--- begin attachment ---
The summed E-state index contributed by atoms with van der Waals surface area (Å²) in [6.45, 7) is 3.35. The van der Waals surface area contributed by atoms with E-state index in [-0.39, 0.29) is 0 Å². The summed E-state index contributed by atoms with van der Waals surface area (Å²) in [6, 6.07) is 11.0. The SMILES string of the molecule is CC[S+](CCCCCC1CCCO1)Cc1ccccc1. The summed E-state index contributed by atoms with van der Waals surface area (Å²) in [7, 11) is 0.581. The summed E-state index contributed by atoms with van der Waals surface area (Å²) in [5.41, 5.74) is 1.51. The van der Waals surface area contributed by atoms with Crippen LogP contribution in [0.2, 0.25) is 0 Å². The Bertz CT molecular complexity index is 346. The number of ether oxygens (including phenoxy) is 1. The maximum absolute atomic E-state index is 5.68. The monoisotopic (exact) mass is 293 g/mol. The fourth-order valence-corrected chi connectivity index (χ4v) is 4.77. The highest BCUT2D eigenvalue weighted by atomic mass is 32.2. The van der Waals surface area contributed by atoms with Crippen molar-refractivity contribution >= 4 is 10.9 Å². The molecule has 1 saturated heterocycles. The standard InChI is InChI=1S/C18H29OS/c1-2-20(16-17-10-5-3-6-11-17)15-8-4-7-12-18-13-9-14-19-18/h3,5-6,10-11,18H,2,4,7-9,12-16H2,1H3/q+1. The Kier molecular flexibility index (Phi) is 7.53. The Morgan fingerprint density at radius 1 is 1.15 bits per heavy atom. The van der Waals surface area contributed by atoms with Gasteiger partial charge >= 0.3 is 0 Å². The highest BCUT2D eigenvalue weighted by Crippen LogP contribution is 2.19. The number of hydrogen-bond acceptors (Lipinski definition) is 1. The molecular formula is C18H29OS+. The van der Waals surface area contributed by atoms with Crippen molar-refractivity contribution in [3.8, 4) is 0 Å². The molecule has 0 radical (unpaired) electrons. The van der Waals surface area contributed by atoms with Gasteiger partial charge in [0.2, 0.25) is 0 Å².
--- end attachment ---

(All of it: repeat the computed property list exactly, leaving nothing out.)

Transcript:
The summed E-state index contributed by atoms with van der Waals surface area (Å²) in [6.45, 7) is 3.35. The van der Waals surface area contributed by atoms with E-state index in [-0.39, 0.29) is 0 Å². The summed E-state index contributed by atoms with van der Waals surface area (Å²) in [6, 6.07) is 11.0. The SMILES string of the molecule is CC[S+](CCCCCC1CCCO1)Cc1ccccc1. The summed E-state index contributed by atoms with van der Waals surface area (Å²) in [7, 11) is 0.581. The summed E-state index contributed by atoms with van der Waals surface area (Å²) in [5.41, 5.74) is 1.51. The van der Waals surface area contributed by atoms with Crippen LogP contribution in [0.2, 0.25) is 0 Å². The Bertz CT molecular complexity index is 346. The number of ether oxygens (including phenoxy) is 1. The maximum absolute atomic E-state index is 5.68. The monoisotopic (exact) mass is 293 g/mol. The fourth-order valence-corrected chi connectivity index (χ4v) is 4.77. The highest BCUT2D eigenvalue weighted by atomic mass is 32.2. The van der Waals surface area contributed by atoms with Crippen molar-refractivity contribution >= 4 is 10.9 Å². The molecule has 1 saturated heterocycles. The standard InChI is InChI=1S/C18H29OS/c1-2-20(16-17-10-5-3-6-11-17)15-8-4-7-12-18-13-9-14-19-18/h3,5-6,10-11,18H,2,4,7-9,12-16H2,1H3/q+1. The Kier molecular flexibility index (Phi) is 7.53. The Morgan fingerprint density at radius 1 is 1.15 bits per heavy atom. The van der Waals surface area contributed by atoms with Gasteiger partial charge >= 0.3 is 0 Å². The highest BCUT2D eigenvalue weighted by Crippen LogP contribution is 2.19. The number of hydrogen-bond acceptors (Lipinski definition) is 1. The molecular formula is C18H29OS+. The van der Waals surface area contributed by atoms with Crippen molar-refractivity contribution in [3.8, 4) is 0 Å². The molecule has 0 radical (unpaired) electrons. The van der Waals surface area contributed by atoms with Gasteiger partial charge in [0.2, 0.25) is 0 Å².